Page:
Some more catching up.
- Reading Lolita in Tehran: A Memoir in Books, Azar Nafisi: is it worth the overwhelming attention it seems to have gotten? I am not sure. I was hoping for more. I would have preferred a simple chronological approach. I also would have loved to see the picture of the study group—one day. More annoying than the (understandable) absence of a picture was the lack of the mention of the absence (or its reason) the first time the picture is mentioned, leading to leafing back and forth twice in an attempt to locate the thing. My main complaint, however, is the lack of consistent references. No, I have not read Henry James. And, yes, I've read Austen, but only four of her six novels, and some only once and quite a while ago. I remember P&P's Lizzie, of course, but throw the names of other characters at me, especially without last names, and I'm lost. One would expect a literature professor to know her audience a bit better.
- Naamah's Kiss, Jacqueline Carey: because I've started down this road, and now I must finish. The third trilogy is the weakest of the three.
- Gladiators: The Bloody Truth, Michael Grant: Quick and without depth, but who expects more when they pick up 120 sextodecimo pages?
- And She Danced for the King: Memoirs of a Rockette, Ro Trent Vaselaar: The biography of Peggy Morrison, who spent the thirties as a chorus girl in New York, Paris, and various other places. She danced with the Folies Bergère in 1933 and was a chorus girl for Mistinguett there! Peggy thought that Mistinguett was making a pass at her, which caused her to return to the US (what a shame...the story could have been so much more interesting!).
- The 9/11 Report: A Graphic Adaptation, Sid Jacobson and Ernie Colón: hilarious that there's a comic book version. Vaguely interesting. Stupid rah-rah-rah-go-USA-homeland-security propaganda in the final pages. Ugly art. Just because you think you can make a comic book doesn't mean you should. Where are the Hergés of the present?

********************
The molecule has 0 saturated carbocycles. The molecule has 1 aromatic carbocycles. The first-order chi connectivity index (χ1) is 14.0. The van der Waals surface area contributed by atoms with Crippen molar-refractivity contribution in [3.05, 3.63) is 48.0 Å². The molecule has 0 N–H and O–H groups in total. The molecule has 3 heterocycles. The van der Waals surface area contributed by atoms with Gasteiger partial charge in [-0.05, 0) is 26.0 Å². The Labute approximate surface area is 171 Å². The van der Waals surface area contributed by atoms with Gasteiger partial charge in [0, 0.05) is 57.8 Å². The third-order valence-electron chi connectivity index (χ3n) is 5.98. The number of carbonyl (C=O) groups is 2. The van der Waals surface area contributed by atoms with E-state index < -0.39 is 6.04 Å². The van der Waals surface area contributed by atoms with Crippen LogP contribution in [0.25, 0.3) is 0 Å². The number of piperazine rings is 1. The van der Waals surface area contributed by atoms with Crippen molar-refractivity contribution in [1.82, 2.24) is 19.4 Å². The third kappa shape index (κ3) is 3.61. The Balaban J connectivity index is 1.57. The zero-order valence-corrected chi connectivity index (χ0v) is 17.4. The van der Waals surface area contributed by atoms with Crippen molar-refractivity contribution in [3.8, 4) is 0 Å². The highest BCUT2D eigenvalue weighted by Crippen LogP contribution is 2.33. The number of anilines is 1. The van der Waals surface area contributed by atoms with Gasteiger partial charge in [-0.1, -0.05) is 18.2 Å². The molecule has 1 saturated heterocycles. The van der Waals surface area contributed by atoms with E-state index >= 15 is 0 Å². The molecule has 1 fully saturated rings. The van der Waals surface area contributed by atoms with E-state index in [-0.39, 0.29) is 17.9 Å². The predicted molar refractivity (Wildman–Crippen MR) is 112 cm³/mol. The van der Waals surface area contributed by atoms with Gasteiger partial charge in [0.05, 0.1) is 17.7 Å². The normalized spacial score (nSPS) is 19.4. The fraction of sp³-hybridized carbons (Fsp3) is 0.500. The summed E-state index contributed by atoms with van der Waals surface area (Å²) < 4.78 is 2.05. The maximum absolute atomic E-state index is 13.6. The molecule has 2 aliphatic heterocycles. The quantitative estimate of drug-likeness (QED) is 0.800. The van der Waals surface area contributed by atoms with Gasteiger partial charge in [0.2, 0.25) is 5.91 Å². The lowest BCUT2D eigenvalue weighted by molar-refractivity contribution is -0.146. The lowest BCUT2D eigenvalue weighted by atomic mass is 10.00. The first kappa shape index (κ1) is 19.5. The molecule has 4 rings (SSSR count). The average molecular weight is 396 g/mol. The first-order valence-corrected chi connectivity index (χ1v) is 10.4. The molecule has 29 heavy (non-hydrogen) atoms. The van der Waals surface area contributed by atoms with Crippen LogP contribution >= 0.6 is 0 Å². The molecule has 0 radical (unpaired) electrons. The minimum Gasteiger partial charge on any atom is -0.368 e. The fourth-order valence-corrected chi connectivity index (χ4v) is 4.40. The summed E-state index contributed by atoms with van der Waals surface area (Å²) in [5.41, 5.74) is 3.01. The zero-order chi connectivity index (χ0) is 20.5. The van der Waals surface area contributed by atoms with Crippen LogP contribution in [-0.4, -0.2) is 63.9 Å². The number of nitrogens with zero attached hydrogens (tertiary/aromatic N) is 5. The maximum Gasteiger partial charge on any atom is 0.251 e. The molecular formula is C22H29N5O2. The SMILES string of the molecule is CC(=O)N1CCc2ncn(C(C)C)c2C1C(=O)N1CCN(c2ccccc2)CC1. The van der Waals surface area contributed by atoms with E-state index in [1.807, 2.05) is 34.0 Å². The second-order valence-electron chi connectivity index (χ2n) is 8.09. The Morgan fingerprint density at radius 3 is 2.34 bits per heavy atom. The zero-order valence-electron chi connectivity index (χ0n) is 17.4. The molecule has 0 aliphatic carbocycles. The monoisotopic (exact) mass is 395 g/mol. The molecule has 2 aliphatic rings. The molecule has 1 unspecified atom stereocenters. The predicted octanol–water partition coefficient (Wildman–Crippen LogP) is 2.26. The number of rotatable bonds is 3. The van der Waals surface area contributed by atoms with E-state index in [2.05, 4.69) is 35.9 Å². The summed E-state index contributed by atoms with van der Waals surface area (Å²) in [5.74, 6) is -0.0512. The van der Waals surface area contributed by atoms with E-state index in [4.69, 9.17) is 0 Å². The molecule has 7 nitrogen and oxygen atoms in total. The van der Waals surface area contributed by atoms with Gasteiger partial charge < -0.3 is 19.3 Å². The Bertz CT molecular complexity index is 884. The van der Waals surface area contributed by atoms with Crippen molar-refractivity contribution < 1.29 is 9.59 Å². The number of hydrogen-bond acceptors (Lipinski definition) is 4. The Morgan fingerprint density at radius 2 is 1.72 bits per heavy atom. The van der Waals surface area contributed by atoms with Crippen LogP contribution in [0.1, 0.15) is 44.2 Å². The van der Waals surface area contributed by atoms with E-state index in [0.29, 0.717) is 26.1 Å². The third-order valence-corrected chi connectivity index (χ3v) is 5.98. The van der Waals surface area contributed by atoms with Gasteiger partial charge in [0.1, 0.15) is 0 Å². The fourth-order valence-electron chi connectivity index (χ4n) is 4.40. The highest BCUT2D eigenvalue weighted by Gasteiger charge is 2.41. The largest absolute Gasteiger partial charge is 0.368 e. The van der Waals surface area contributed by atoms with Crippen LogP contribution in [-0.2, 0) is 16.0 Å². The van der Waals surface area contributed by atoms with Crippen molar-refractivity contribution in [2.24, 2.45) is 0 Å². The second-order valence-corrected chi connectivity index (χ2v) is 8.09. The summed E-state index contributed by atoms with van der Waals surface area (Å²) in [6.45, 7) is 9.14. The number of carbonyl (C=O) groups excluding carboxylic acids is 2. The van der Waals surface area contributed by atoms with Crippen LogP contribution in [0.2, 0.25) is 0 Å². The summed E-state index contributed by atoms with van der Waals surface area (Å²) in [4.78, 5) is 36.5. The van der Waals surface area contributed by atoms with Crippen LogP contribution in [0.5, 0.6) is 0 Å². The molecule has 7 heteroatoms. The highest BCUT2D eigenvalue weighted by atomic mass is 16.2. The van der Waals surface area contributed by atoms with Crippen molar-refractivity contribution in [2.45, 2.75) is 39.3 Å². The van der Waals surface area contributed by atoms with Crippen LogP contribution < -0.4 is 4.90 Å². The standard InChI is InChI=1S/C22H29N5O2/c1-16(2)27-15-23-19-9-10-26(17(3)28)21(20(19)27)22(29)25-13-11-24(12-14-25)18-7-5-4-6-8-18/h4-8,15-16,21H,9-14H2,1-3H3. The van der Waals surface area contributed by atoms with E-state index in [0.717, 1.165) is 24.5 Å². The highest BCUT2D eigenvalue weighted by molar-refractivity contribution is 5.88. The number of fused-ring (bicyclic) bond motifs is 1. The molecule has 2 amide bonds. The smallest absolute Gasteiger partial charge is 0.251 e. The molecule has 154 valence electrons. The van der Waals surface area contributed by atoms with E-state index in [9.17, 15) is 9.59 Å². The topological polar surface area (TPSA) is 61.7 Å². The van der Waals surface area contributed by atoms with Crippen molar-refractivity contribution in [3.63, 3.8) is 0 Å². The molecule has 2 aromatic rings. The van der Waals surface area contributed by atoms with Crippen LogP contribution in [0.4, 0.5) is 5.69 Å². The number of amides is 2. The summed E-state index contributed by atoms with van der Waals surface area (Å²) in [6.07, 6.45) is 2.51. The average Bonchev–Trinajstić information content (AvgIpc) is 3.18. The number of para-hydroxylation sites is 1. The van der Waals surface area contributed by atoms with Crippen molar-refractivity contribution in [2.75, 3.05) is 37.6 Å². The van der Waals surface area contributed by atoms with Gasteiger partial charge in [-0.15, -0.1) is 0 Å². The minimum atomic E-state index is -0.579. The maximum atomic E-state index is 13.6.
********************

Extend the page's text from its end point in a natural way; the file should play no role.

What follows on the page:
- The Babylonian Legend of the Flood, Edmond Sollberger: a very thin monograph. Enjoyable. Will have to read again to absorb.
- The Plot against America, Philip Roth: This seemed topical before election day: it's even more topical now. It was an at times uncomfortable but very good read—left me anxious. The resolution in the final pages, very deus ex machina, is sudden and confusing. There's some looking ahead, some looking back, and in the end you find yourself wondering how reliable the narrator is—and in my case you find yourself too lazy to leaf back and figure out whether you missed something or whether Roth left things intentionally vague. I like to think the latter. I greatly appreciated the postscript with historical notes on the major characters, untangling the web of fiction woven in the previous 350 pages. All historical novels ought to include such an appendix, even (or especially) the trashy ones (I'm looking at you, Dan Brown). In reading The Plot against America's Wikipedia page just now, I learned that conservatives weren't thrilled with the novel. Knowing that makes me like it all the more.
- Riding Rockets: The Outrageous Tales of a Space Shuttle Astronaut, Mike Mullane: I'm not sure they're all that "outrageous", and I suspect that I'd find Mullane and intolerable asshat if I were to ever meet him, but I enjoyed the book for its historical content. The writing is something out of Cigar Aficionado or Delta Sky Magazine, but the frustration with NASA management and the joy and wonder at being in space are clear enough.